The first bats in conformance with the new USAbat standards went up for sale on September 1, 2017. Since then this site has maintained a database of all USAbat models currently available or expected to be available soon. The list has not grown by much since September. Many of the lighter models won’t be released until 2018, as some bat makers struggle to get these models to meet the new standard.
So how are the early USAbat models actually doing in the hands of young baseball players?
My son has only personally tested one bat model, but reports are coming in from other parents testing various models, including one parent who spent over $3000 of his own money to test many of the new bats. In this post I share some of these early takes, including some personal observations I have from visiting my local Big 5 and weighing a few bats. Quite a bit of the information for this article comes from a USAbat thread at Baseball Fever, where coaches and other avid youth baseball parents honestly share information.
Most of the expensive composite USAbat models disappoint, while a few of the more affordable single-piece aluminum bats stand out as good values.
Read on for details, including recommendations for a couple specific models that seem like early standouts.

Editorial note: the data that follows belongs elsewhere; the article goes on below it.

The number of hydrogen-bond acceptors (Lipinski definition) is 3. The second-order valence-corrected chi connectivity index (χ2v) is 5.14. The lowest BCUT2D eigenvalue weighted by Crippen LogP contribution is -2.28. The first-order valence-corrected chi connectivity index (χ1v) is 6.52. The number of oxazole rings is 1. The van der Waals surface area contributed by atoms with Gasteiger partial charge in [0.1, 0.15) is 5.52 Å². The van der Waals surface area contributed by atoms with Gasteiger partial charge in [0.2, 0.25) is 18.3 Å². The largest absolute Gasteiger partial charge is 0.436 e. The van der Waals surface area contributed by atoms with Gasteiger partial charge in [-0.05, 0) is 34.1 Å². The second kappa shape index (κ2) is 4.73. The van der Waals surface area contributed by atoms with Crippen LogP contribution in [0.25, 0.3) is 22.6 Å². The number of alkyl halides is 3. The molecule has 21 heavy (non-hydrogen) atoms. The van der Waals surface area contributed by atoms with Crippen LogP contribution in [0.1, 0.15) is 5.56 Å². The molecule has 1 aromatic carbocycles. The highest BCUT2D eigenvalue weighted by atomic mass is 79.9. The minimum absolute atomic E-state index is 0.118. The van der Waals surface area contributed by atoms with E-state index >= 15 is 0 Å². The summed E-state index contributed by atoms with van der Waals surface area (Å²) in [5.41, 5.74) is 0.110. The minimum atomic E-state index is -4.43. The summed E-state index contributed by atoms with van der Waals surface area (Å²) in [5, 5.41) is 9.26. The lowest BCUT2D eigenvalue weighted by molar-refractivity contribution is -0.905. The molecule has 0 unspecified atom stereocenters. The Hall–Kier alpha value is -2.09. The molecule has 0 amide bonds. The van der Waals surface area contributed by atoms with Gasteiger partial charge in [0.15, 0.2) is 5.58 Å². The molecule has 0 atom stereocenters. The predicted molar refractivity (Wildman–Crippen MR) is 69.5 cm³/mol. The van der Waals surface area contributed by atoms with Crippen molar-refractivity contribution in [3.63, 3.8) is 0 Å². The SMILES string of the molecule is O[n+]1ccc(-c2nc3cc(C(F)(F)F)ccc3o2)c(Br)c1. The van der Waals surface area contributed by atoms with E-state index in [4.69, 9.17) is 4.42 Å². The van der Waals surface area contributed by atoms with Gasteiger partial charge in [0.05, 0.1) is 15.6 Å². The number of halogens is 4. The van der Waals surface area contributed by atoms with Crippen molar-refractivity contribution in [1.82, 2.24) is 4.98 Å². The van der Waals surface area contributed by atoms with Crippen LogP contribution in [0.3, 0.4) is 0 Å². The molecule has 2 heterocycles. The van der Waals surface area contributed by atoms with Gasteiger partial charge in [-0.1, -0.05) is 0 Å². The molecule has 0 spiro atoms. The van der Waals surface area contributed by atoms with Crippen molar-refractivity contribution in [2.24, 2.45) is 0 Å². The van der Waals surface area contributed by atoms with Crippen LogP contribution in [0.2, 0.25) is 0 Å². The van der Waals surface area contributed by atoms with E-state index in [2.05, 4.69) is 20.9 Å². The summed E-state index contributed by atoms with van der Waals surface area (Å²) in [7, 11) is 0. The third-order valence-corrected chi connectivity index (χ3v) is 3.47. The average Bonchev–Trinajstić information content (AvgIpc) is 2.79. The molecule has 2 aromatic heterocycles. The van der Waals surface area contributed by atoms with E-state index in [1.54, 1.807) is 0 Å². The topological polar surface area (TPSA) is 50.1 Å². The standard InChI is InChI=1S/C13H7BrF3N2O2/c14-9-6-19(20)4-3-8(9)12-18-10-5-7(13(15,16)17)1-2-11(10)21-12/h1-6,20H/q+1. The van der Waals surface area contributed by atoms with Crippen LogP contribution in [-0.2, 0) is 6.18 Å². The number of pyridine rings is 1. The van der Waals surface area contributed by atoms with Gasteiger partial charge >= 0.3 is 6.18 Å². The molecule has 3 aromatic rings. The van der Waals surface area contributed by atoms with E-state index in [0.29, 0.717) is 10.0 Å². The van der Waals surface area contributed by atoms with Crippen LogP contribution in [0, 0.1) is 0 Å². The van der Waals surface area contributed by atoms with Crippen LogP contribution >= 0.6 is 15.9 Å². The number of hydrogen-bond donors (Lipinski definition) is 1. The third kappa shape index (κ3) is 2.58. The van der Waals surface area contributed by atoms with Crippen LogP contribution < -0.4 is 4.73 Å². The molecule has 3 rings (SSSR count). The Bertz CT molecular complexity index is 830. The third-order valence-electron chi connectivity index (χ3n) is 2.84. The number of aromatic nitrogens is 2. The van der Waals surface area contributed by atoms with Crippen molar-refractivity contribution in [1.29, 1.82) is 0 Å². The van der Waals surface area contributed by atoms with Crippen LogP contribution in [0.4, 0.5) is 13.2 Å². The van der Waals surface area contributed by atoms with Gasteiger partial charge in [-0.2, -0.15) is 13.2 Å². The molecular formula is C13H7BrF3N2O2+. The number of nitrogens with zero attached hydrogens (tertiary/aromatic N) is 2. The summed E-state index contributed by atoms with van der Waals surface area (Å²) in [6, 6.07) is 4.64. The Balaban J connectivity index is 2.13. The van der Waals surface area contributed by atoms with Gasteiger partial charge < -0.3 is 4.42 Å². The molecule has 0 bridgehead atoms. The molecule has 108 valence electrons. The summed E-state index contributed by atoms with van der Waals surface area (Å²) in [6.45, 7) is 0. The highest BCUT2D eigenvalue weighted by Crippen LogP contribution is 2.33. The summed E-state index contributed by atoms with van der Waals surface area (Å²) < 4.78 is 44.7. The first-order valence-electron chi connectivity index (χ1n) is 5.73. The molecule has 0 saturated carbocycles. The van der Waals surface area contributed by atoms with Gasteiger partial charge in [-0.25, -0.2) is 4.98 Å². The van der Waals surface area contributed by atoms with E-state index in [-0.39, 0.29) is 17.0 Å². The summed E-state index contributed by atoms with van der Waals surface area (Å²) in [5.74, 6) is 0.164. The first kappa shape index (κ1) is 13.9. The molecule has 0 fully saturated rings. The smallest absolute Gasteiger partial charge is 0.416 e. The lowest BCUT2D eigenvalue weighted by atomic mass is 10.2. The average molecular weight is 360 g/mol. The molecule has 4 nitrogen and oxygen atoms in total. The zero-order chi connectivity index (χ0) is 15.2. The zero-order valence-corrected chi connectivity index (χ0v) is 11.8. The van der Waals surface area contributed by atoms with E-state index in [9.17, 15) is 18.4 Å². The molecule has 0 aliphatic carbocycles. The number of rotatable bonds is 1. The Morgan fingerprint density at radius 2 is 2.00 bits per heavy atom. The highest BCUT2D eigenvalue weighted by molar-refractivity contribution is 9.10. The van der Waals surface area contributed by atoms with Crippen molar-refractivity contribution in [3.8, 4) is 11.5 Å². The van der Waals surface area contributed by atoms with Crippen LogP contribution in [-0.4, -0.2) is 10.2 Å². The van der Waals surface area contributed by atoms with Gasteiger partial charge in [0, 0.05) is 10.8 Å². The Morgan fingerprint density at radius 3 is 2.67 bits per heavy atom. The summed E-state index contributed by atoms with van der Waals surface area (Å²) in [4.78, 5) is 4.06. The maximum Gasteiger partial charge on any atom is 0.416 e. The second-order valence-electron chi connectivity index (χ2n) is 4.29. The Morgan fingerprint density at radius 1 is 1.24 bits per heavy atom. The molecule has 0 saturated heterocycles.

Before I go on, please understand that we’ll have much better information by April of next year, after we’ve seen these bats used in a few games. It’s one thing to test bats with a batting tee, at the cages, or off coach pitch. It’s another thing entirely to see how well kids can control their bats when experiencing the pressure of actual games, especially if kids pitch.
I’ll be sure to write a more comprehensive and reliable bat buying advice guide in April 2018, similar to my previous guide. I’ll also write a comprehensive review of the bat my son will be swinging in 2018, similar to the review I wrote on his 2017 Axe Bat.
This article assumes you know all the technology and vocabulary related to youth baseball bats. If you don’t, be sure to read my deep dive into bat technology.
So let’s start with the heavier bats:
Drop 5 and Drop 8 bats
If a player is big and strong enough to swing it, a heavier and longer bat will provide plenty of pop just from the weight of the bat. This makes it easier to make a heavy bat that meets the new standard and seems to perform well. There’s a reasonable selection of drop 5 and Drop 8 USAbat models to start with. For the most part, these bats will be appropriate for the ages of 12 and up, though a big 100+ pound 10-year-old can also find success with a drop 8 bat.